Below are some photos of meat pies, made benefit of my friend Brad Preznant's recipe, now living in New Zealand. With access to a reservoir of holiday-left goose and duck fat, I whipped up a batch. My first pasty was with chorizo, chicken and potatoes, and the other with Vindaloo. All good.
A neighbor of mine in Sunnyside introduced me a new restaurant in Queens. Please understand. That's no small event for a borough that may have fertile centers of traditional ethnic food (e.g. Flushing's Chinatown), but overall seems on a slow boat toward Brooklyn's more radical explosion of great new cuisine. Or at least restaurants.
Casa del chef in Woodside brings us closer. Its owner, chef Alfonso Zhicay (along with his daughter), offers a solid menu whose greatness emerges in the preparation and service. It's a terrific place for a meal. Zhicay is a native of Gaulaceo, Ecuador, a place I know from my visits as home to incredible hornado, roast pig. He has also worked under top-chefs like David Bouley and Dan Barber. If you're in the New York area, you probably should visit soon. My bet is it will become very popular very quickly.
The other day attended The DSWS Annual Grand Portfolio Tasting. Held at New York's Four Season's hotel restaurant, packed with wine buyers, chefs and producers, the evening consisted of a buzz of wine speak, swishes, sniffing, spittoons and clink of glasses.
First I visited Angela Velenosi, wine producer from Le Marche. A region well known for Verdicchio, its producers are trying new blends along with old regional varietals. The first wine was a blend of Montepulciano, Cabernet Sauvignon and Merlot. Ludi at 13.5% was very strong, with a taste and flavor unfamiliar but intriguing. I also tried some of their whites, including some fruit flavored wine with a bit of a sparkle, which made me think of a sort of spritzer with cherries.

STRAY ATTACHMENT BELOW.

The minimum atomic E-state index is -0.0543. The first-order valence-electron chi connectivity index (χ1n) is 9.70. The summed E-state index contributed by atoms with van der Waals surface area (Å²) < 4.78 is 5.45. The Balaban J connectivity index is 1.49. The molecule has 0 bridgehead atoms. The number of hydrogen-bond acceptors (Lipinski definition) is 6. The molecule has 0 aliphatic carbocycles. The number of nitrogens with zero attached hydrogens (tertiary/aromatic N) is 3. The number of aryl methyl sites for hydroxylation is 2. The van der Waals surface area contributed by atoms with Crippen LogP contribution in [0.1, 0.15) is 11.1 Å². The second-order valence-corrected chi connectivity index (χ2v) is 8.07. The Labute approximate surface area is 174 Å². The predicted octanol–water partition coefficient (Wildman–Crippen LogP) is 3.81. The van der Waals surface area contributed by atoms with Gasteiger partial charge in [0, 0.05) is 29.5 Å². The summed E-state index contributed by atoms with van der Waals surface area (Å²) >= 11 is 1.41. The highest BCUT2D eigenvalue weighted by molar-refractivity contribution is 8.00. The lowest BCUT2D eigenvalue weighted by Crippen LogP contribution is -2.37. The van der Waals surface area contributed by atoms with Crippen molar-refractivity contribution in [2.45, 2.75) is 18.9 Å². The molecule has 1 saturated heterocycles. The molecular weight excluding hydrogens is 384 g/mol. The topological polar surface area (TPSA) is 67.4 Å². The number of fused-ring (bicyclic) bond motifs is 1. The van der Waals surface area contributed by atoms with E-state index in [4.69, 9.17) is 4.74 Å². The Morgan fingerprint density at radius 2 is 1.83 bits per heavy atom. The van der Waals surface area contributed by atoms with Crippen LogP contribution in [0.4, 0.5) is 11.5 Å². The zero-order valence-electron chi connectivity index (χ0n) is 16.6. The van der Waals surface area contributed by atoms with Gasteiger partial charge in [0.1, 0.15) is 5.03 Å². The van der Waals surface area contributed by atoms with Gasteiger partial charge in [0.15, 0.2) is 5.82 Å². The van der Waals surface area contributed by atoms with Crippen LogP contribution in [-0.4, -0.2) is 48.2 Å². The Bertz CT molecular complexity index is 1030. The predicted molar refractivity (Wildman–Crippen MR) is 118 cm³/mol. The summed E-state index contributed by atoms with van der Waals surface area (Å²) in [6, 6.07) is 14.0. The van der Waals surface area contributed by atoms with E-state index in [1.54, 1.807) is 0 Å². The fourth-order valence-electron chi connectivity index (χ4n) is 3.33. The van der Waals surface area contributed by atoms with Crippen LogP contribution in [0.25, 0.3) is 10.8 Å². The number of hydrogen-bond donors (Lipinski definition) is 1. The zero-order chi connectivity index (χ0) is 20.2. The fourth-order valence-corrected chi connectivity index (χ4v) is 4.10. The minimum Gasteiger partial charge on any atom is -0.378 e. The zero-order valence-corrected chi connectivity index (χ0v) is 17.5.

I then tried some delicious wine from Nimes. Produced by Chateau de Valcombe, these were crisp and full of fruit. From there I tried a wonderful selection of Weingut Peter Jakob Kühn, produced in the Rheinghau region. The minerality was amazing. In addition, I had the chance to confirm the recent NY Times writeup on Sicilian wines. They didn't dissapoint. Terrazze Dell'Etna had the most interesting wines, full of spice and sun ripened fruit flavors, benefit of the altitude and soil from the volcanic hills of Mount Etna.
Who gets to name a bread? Who gets to give their stamp of approval to say whether the bread lives up to the name? There's no simple answer to this, though here's one guarantee; trying to answer it is a great way drive yourself crazy.
And if you want to meet the head chefs of migraine makers, here's where they live; Brussels, home to the always-ready-to-bureaucratize anything, the EEU. Among its treats, a multitude of designated legal protections for foods and wines. Known as a "DOP"," these regulations define specific processes that include ingredients, timing, weights and types of cooking hardware (aka ovens!).